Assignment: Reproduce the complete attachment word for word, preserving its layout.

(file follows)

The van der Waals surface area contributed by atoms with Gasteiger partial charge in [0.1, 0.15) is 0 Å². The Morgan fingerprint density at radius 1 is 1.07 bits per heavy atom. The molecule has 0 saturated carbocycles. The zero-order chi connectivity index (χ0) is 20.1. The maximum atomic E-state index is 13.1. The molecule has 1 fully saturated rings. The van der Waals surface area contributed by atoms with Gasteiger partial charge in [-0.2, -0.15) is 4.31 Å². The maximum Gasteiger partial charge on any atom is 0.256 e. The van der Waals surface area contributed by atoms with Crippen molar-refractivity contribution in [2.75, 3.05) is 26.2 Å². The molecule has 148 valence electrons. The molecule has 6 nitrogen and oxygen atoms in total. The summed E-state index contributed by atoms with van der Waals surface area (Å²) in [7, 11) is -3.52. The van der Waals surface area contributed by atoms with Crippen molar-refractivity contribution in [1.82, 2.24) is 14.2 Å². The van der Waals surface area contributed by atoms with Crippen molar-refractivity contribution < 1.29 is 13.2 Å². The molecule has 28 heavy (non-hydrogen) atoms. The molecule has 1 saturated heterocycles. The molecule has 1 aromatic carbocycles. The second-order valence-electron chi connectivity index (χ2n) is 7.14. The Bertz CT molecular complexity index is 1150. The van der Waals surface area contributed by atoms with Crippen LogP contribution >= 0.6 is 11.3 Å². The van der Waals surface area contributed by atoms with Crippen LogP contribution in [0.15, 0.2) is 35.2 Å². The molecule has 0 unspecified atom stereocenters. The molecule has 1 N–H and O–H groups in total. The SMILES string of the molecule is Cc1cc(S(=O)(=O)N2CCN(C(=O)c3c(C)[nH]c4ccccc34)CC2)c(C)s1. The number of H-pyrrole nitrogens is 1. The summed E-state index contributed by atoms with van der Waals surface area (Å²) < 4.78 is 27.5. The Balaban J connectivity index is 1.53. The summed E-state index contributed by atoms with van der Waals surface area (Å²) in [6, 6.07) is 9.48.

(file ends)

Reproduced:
The van der Waals surface area contributed by atoms with Gasteiger partial charge in [0.1, 0.15) is 0 Å². The Morgan fingerprint density at radius 1 is 1.07 bits per heavy atom. The molecule has 0 saturated carbocycles. The zero-order chi connectivity index (χ0) is 20.1. The maximum atomic E-state index is 13.1. The molecule has 1 fully saturated rings. The van der Waals surface area contributed by atoms with Gasteiger partial charge in [-0.2, -0.15) is 4.31 Å². The maximum Gasteiger partial charge on any atom is 0.256 e. The van der Waals surface area contributed by atoms with Crippen molar-refractivity contribution in [2.75, 3.05) is 26.2 Å². The molecule has 148 valence electrons. The molecule has 6 nitrogen and oxygen atoms in total. The summed E-state index contributed by atoms with van der Waals surface area (Å²) in [7, 11) is -3.52. The van der Waals surface area contributed by atoms with Crippen molar-refractivity contribution in [1.82, 2.24) is 14.2 Å². The van der Waals surface area contributed by atoms with Crippen molar-refractivity contribution < 1.29 is 13.2 Å². The molecule has 28 heavy (non-hydrogen) atoms. The molecule has 1 saturated heterocycles. The molecule has 1 aromatic carbocycles. The second-order valence-electron chi connectivity index (χ2n) is 7.14. The Bertz CT molecular complexity index is 1150. The van der Waals surface area contributed by atoms with Crippen LogP contribution >= 0.6 is 11.3 Å². The van der Waals surface area contributed by atoms with Crippen LogP contribution in [0.15, 0.2) is 35.2 Å². The molecule has 0 unspecified atom stereocenters. The molecule has 1 N–H and O–H groups in total. The SMILES string of the molecule is Cc1cc(S(=O)(=O)N2CCN(C(=O)c3c(C)[nH]c4ccccc34)CC2)c(C)s1. The number of H-pyrrole nitrogens is 1. The summed E-state index contributed by atoms with van der Waals surface area (Å²) < 4.78 is 27.5. The Balaban J connectivity index is 1.53. The summed E-state index contributed by atoms with van der Waals surface area (Å²) in [6, 6.07) is 9.48.